The Ability to be Hopeful

One of my favourite opening questions to build connections in meetings (other than, “Share the most boring thing about yourself,” which is actually hilarious), is “Put one adjective in the Chat that describes how you are really doing today.” Sometimes, I’ll ask it twice, with the second round adding the cloak of anonymity, which tends to increase candour. I use it several times per week.

In March and April of this year, I noticed three things about the resulting lists of adjectives:

      1. They were somewhat varied, showing that pandemic life is affecting people differently
      2. The words were predominantly negative.
      3. When anonymous, people described their state even more negatively than when their names were visible to others.

Last week, in a group of 56 people mostly based in Canada, I asked the same question. Instead of seeing words like “exhausted” and “depleted,” I saw “hopeful” and “optimistic” filling the Chat.

Can we just sit with that for a moment? The tide is turning.

Photo by Shuxuan Cao from Pexels

In my work on increasing adaptability with teams, I use the new AQai Adaptability Quotient assessment tool. One of the 15 predictors of adaptability within that assessment is hope, and it’s a powerful one.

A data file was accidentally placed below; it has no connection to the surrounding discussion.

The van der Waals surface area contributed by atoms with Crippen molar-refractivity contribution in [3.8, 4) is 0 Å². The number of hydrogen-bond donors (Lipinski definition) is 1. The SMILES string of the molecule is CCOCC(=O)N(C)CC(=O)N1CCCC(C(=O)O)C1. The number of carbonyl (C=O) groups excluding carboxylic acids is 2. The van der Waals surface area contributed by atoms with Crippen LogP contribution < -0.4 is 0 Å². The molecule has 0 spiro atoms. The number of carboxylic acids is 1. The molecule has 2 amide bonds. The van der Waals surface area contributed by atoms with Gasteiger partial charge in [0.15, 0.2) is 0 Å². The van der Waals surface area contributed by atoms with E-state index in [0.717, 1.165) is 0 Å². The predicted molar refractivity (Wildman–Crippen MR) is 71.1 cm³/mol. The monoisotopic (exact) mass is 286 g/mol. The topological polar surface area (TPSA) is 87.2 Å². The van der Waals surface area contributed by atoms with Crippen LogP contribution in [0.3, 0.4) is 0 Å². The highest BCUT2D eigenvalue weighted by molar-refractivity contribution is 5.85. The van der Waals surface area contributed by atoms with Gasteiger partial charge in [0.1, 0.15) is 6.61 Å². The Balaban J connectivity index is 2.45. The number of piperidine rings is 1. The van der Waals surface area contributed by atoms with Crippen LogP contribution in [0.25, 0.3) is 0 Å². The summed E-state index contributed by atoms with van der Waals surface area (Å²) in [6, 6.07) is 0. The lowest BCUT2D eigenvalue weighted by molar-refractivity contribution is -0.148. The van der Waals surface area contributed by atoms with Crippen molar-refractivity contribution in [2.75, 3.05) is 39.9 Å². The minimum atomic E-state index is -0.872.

Hope is more than vague optimism. It comprises four components:

      1. A vision of a positive future
      2. A belief in the existence of solutions to address current problems
      3. An ability to envision multiple pathways to get to the better future
      4. Agency or skills to make progress along those pathways

People with hope are more likely to feel energized rather than fearful about moving forward.

But there’s more. As AQai research progresses, we’re learning that hope is more of a learnable skill than a fixed trait.

Let’s sit with that too.

Then get busy building that skill.

We need it, and momentum might just be on our side.

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